Twins Record: 13-14
(2nd in AL Central by 1.5 games)
With the first of six months of the season in the books, the Twins find themselves on pace to finish the season about where they were last year: 78-84. This is certainly within the range that most folks were projecting prior to the season. What's been surprising is how well the Twins' young pitching staff has performed. With the exception of Francisco Liriano (who was simply not ready to return to the big leagues following Tommy John surgery) and the quickly injured Kevin Slowey, the Twins' young pitchers have combined for quality starts in 11 of 17 outings, with an average of just over 6 IP, a 3.88 ERA, and 1.27 WHIP. They are reassuring the team that their presence in the rotation will not be overly taxing to the bullpen, and Slowey's return next week should only enhance the success of the group.
The bullpen did not fare well early on, costing the Twins a couple of games they were leading after 7 innings. Most of the veterans in that group seem to be settling in, so I expect that situation to go better for the rest of the season.
Offensively, the Twins are last in the league in OBP, and near the bottom in OPS and HR. Only Mauer and Morneau have drawn more than 6 walks. Only Morneau and Kubel have hit more than one home run. On the plus side, the Twins are leading the league in SB (thanks mainly to Gomez and Young). There are signs that some of the hitters are beginning to warm up - they'll have to if the team is to improve in May.
And now, evaluations for players who have had at least 12 ABs or 8 IP:
Getting It Done
I'd like to see the average a little higher than .268, but he's earning his money by leading the team with 6 HR, 22 RBI, 11 BB, 48 TB, .495 SLG% and .840 OPS. He has yet to make an error at first base. We'll see if Cuddyer and Kubel can keep him protected.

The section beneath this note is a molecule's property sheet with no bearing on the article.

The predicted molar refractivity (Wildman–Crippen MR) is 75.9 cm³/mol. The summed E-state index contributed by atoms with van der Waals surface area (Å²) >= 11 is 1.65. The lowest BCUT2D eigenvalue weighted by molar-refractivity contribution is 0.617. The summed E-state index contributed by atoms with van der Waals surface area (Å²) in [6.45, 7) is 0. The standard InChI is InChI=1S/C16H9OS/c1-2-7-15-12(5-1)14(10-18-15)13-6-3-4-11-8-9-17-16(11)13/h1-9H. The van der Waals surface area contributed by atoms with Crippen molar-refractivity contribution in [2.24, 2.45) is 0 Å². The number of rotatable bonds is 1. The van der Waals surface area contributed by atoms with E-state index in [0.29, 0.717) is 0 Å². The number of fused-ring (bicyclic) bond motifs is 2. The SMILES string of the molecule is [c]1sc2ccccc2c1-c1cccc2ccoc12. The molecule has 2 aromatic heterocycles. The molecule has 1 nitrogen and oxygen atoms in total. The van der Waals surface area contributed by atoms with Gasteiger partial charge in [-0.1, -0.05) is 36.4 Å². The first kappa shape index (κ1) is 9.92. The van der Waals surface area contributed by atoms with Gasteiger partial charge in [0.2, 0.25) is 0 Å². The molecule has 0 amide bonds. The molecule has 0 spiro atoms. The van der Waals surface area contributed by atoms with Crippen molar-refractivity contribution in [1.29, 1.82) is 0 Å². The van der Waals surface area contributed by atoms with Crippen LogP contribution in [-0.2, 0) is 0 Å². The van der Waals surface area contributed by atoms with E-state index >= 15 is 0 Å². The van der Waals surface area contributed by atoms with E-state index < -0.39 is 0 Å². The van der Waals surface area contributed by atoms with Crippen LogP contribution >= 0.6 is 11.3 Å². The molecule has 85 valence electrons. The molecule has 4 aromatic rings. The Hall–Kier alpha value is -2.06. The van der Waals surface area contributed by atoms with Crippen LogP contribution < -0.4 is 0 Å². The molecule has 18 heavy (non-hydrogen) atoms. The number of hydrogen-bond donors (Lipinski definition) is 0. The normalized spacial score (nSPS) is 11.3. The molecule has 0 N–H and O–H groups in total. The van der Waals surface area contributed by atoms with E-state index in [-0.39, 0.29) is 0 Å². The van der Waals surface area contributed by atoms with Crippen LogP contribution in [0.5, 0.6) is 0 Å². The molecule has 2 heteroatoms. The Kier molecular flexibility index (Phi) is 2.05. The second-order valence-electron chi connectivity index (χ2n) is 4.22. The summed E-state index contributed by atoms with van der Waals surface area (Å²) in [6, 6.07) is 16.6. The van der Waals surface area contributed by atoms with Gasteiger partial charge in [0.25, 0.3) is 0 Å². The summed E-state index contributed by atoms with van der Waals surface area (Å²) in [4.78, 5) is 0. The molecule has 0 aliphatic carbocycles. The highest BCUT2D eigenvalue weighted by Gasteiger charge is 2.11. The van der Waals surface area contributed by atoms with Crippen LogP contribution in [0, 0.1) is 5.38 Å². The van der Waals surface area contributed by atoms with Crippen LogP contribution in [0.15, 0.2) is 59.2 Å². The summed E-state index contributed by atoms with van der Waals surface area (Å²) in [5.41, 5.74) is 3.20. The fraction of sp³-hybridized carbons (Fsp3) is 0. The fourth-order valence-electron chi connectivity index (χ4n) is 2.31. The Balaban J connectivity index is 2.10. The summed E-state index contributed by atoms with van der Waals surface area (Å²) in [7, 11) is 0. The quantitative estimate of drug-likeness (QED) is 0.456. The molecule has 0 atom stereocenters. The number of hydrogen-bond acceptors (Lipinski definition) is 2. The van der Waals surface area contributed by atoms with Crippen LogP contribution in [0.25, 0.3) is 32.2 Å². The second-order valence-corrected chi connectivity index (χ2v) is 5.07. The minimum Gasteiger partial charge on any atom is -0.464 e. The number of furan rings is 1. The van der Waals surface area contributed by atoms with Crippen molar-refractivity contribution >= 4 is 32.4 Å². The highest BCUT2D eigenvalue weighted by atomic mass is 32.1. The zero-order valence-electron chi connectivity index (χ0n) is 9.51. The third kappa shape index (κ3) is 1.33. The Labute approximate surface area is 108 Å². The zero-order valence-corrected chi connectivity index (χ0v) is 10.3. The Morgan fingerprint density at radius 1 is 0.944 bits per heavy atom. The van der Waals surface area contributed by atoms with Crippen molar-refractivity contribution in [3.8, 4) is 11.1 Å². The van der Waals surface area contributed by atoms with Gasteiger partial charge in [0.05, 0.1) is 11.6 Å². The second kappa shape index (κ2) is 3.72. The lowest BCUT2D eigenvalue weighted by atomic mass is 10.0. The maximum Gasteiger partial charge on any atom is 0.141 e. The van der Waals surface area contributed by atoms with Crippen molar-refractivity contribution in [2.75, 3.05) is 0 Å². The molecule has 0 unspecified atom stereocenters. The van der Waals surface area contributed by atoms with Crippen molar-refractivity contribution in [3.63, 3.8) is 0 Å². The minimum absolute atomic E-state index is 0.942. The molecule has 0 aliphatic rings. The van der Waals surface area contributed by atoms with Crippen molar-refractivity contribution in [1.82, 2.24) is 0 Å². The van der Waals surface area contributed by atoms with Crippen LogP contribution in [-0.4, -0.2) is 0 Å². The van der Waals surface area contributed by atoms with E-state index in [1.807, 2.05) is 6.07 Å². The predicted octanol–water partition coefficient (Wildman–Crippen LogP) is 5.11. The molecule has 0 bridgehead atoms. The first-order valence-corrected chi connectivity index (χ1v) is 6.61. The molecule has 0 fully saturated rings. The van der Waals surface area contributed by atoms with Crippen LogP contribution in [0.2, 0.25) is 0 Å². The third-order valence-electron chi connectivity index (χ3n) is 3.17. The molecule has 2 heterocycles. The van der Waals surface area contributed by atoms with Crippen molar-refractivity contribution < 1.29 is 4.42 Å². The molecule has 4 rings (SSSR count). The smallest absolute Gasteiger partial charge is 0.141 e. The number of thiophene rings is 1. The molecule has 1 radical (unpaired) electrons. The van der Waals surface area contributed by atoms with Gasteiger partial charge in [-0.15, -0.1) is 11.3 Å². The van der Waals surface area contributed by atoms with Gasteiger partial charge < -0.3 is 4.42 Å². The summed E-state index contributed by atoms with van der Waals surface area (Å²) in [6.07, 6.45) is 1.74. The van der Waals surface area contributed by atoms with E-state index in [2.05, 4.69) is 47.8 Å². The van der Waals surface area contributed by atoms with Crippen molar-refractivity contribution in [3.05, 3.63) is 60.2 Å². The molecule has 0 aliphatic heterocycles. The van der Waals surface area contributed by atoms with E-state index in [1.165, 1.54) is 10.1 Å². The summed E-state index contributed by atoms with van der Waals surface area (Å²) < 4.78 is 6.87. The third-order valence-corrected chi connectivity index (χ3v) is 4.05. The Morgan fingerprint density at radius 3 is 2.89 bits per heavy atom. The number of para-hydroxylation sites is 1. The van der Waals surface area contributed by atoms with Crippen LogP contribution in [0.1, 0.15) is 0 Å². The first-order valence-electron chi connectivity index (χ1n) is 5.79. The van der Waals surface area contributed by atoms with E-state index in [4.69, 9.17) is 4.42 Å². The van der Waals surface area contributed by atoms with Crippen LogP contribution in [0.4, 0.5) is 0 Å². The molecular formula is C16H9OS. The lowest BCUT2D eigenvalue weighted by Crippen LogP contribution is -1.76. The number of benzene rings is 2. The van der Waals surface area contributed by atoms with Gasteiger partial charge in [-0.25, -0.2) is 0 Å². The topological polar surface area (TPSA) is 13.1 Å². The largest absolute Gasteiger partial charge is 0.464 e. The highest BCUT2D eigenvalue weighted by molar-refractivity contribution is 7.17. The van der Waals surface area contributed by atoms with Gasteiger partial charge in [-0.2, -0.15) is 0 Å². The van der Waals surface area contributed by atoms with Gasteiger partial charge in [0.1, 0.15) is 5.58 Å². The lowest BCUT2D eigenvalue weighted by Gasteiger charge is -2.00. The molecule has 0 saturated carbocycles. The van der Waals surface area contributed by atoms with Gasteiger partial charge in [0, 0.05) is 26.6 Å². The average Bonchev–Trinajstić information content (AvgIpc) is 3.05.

He's settled into the #2 spot. He's struck out too many times (22), but his other numbers are about where I was hoping to see them (.287/.337/.389).
He started out the season scorching hot, and has settled into a .700 OPS through 50 ABs. He's also stolen 3 bases in 4 attempts, and has made just 1 error in 59 total chances at three IF positions. The last man to make the team has earned his spot so far.
And how about the last pitcher to make the team? We thought he'd maybe just keep Liriano's spot warm for a couple of starts, but he's ended up leading the starters with 38.1 IP and a 3.52 ERA through 6 starts. Maybe Baseball America knew what they were talking about after all...
Boof is right behind Blackburn with 36 IP and a 3.75 ERA. His 5 quality starts should give everyone confidence that he has the stamina to pitch deep into games now. He's managed to win 2 games despite receiving just 10 runs of support in his 6 April starts - show Boof some love, Offense!
Another guy earning his big contract extension, Nathan is 9/9 in save opportunities with a 0.82 ERA, 1.00 WHIP and 9.00 K/9. Can't ask for much more than that.
It was crucial that several of the Twins' bullpen members revert to their 2006 form this season, and Reyes has delivered. He has yet to allow an earned run in 12 appearances.
So Far, So Good
Mauer is leading the team in average and OBP - no surprise there. But he has yet to hit a homer, and hasn't shown as much gap power as I expected from his spring training ABs. 3 of his 7 XBH have come in the last week, as well as 4 of his 9 BB, so he's heading in the right direction.
Obviously, Cuddyer hasn't had much of a chance to make an impact this year thanks to a 3 week DL stint. He's done pretty well in the 10 games he's played, batting .297/.350/.405, but with just 1 HR, 1 double, and 2 BB. I hope we'll see more of those in the coming weeks.
Punto has been doing about as well as I'd hoped so far: his average of .256 is a nice middle-ground between his excellent 2006 and atrocious 2007. He's put up a decent .326 OBP with 3 SB from the #9 spot with only 1 E in 55 TC from 4 positions. He'll likely return to the very spare use he was receiving early on now that Everett is coming off the DL.
Monroe has delivered as advertised so far this year with a .255/.300/.426 line almost identical to his career numbers (.256/.303/.446). Surpisingly, he's hit far better vs. RHP - I don't expect that to continue - and has generally had very good ABs (4.2 pitches/PA). He hasn't taken ABs from Kubel, and filled in competently when Gomez was out for a couple games last weekend.